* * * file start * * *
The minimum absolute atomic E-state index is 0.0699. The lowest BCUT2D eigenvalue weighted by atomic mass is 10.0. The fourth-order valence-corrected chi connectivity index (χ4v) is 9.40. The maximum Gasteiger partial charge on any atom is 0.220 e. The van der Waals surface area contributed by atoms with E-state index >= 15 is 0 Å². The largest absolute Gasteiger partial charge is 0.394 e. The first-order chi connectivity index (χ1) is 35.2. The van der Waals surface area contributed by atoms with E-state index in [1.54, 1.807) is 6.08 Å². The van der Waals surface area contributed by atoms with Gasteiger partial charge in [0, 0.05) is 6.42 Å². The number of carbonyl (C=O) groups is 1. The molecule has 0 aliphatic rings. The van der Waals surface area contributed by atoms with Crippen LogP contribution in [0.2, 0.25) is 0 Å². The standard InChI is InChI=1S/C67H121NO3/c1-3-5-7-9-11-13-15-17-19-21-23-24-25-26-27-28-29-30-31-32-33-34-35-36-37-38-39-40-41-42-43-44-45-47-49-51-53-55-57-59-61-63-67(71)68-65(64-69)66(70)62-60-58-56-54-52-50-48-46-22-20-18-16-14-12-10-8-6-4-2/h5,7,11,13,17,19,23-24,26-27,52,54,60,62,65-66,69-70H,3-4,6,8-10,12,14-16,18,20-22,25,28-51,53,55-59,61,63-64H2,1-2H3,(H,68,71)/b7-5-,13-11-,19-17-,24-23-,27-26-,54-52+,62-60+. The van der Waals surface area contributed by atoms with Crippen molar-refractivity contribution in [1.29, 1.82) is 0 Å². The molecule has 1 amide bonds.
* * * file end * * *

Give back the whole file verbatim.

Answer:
The minimum absolute atomic E-state index is 0.0699. The lowest BCUT2D eigenvalue weighted by atomic mass is 10.0. The fourth-order valence-corrected chi connectivity index (χ4v) is 9.40. The maximum Gasteiger partial charge on any atom is 0.220 e. The van der Waals surface area contributed by atoms with E-state index >= 15 is 0 Å². The largest absolute Gasteiger partial charge is 0.394 e. The first-order chi connectivity index (χ1) is 35.2. The van der Waals surface area contributed by atoms with E-state index in [1.54, 1.807) is 6.08 Å². The van der Waals surface area contributed by atoms with Gasteiger partial charge in [0, 0.05) is 6.42 Å². The number of carbonyl (C=O) groups is 1. The molecule has 0 aliphatic rings. The van der Waals surface area contributed by atoms with Crippen LogP contribution in [0.2, 0.25) is 0 Å². The standard InChI is InChI=1S/C67H121NO3/c1-3-5-7-9-11-13-15-17-19-21-23-24-25-26-27-28-29-30-31-32-33-34-35-36-37-38-39-40-41-42-43-44-45-47-49-51-53-55-57-59-61-63-67(71)68-65(64-69)66(70)62-60-58-56-54-52-50-48-46-22-20-18-16-14-12-10-8-6-4-2/h5,7,11,13,17,19,23-24,26-27,52,54,60,62,65-66,69-70H,3-4,6,8-10,12,14-16,18,20-22,25,28-51,53,55-59,61,63-64H2,1-2H3,(H,68,71)/b7-5-,13-11-,19-17-,24-23-,27-26-,54-52+,62-60+. The van der Waals surface area contributed by atoms with Crippen molar-refractivity contribution in [1.29, 1.82) is 0 Å². The molecule has 1 amide bonds.